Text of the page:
Ferneyhough also posits the mutability and multi-directionality of time through his adoption of various stylistic voices as in Shadowtime, which moves from a piece inspired by the Medieval motet to a vocal passage modeled on Beethoven’s Grosse Fuge for string quartet. And yet such a polystylistic approach to composition seems to have little to do with what we might term the lesser postmodernist impulse to try on the styles of the past in the way a child tries on her mother’s clothes. The adoption of past styles in Ferneyhough is not the negation of presence through the abstention of personal involvement but rather the transmutation of the past through the very palpable presence of the individual of the present moment. If Ferneyhough is a modernist, as some of his critics maintain, then he is an odd fit, to be sure.


In the opening of his “Theses on the Philosophy of History”, Benjamin presents the image of an automaton constructed to play the perfect game of chess. Although the automaton seems to play on its own volition, a hunchbacked old man hiding beneath the table controls its every move. The automaton represents historical materialism while the man represents theology, which “is wizened and has to keep out of sight”. This is the mitigated (but nonetheless indispensable) sense in which theology appears in the works of both Benjamin and Ferneyhough, a theology stripped bare of its sacral voluptuousness and reduced to an eviscerated, furtive shadow of its former preeminence that remains behind the scenes; a necessary wager that outstrips Pascal’s gamble on the existence of God to embrace the much more tenuous hope for some underlying force (no matter how wizened) that will vouchsafe meaning and ethics.


Throughout his life, Benjamin was always centrally concerned with the humanity that lay behind systematic philosophy (and more importantly, he sought to account for the things that more systematic thought left untouched): hence, the theological impulse. Ferneyhough, it seems to me, is perhaps our most ethical composer owing to a similar impulse. Often considered a post-serialist, Ferneyhough rejects any such rigorous systematization of his compositional process. Instead, despite the obvious complexity of the notational apparatus, his pieces often move toward a progressive assimilation of the “expression” of the composition with the “expression” of the performer; that is to say, as the piece progresses, the technical demands of the music increasingly reveal the presence of the performer (whereas most pieces of music attempt to sublimate the presence of the human performer into the pure and rarefied sublimity of the music itself).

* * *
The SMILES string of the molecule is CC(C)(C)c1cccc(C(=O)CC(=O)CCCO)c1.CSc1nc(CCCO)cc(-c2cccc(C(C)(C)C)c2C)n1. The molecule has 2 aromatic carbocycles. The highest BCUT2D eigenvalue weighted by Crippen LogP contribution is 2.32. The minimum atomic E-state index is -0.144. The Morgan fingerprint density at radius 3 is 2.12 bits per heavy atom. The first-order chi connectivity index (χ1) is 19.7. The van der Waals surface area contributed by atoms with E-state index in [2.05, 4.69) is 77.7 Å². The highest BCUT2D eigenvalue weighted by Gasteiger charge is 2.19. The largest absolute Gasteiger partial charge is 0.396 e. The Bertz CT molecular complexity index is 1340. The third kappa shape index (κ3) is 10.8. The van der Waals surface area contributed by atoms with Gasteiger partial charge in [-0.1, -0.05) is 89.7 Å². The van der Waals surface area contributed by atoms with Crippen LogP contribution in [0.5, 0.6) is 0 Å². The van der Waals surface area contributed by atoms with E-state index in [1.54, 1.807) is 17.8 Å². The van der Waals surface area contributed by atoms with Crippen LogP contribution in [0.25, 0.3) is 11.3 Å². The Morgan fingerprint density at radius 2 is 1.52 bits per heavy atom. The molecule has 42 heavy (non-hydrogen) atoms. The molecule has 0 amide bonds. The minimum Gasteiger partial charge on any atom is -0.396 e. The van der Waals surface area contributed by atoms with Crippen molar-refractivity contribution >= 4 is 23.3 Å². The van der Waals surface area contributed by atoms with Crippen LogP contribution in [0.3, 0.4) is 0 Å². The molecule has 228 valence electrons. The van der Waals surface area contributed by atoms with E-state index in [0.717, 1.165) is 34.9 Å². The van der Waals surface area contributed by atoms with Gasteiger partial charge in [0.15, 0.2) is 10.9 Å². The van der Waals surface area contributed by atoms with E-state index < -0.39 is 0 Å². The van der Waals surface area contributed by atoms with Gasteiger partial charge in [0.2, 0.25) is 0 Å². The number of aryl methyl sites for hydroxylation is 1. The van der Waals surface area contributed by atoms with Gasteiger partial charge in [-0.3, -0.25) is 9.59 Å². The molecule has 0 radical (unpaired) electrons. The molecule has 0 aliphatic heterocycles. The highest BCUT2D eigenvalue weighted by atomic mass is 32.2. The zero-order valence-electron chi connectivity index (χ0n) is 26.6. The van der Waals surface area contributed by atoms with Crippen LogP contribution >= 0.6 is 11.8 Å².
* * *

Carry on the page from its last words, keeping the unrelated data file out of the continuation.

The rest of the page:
An example would seem to be in order. Let us take Cassandra’s Dream Song of 1970 for solo flute. In some ways, this work typifies Ferneyhough’s approach to composition. It is endlessly virtuosic, centered on the capabilities of a specific instrument, and (even though written for an instrument that can only play one note at a time) formed out of multiple layers that often refuse to coalesce into one homogenous whole. Cassandra’s Dream Song consistently pushes the boundaries of technique. The performer keeps peeking through the texture. By emphasizing various “tricks” on the flute, such as overblowing (which obscures the pitch but makes the listener hopelessly aware of the living quality that stands behind the edifice of the piece itself), Ferneyhough slowly pulls back the curtain, the façade of the artwork, to reveal the labor (the humanity, if you will) that lies beneath it and props it up. The artifice of the work and the presence of the human performer presenting that artifice become commensurate. This process of realization (a first step, perhaps, toward the redemption that Benjamin sought throughout his life for humanity by thinking beyond systems) is the ideal resolution of the performer’s confrontation with the almost overly articulate (and for that reason rather intractable) score.


I am, of course, reminded at this point of my friend’s taunt. Have I understood Ferneyhough’s music? Perhaps not. Instead, I have learned that this music eludes attempts at constrictive understanding and demands something far more difficult. Ultimately, I believe that I have discovered that understanding was the wrong faculty to which to appeal.

Chadwick lives in New York City and teaches Music History and Theory at The City College of New York. He earned his doctorate in Musicology at Columbia University. He has given papers on topics ranging from 12th Century lament to Duke Ellington and early radio to the use of Wagner's music in Bugs Bunny cartoons. He has published in scholarly journals on the music of John Cage, Richard Strauss, and Wolfgang Amadeus Mozart. He has taught courses on music history, the history of rock, and the history of jazz at the University of Maryland, College Park, and Columbia University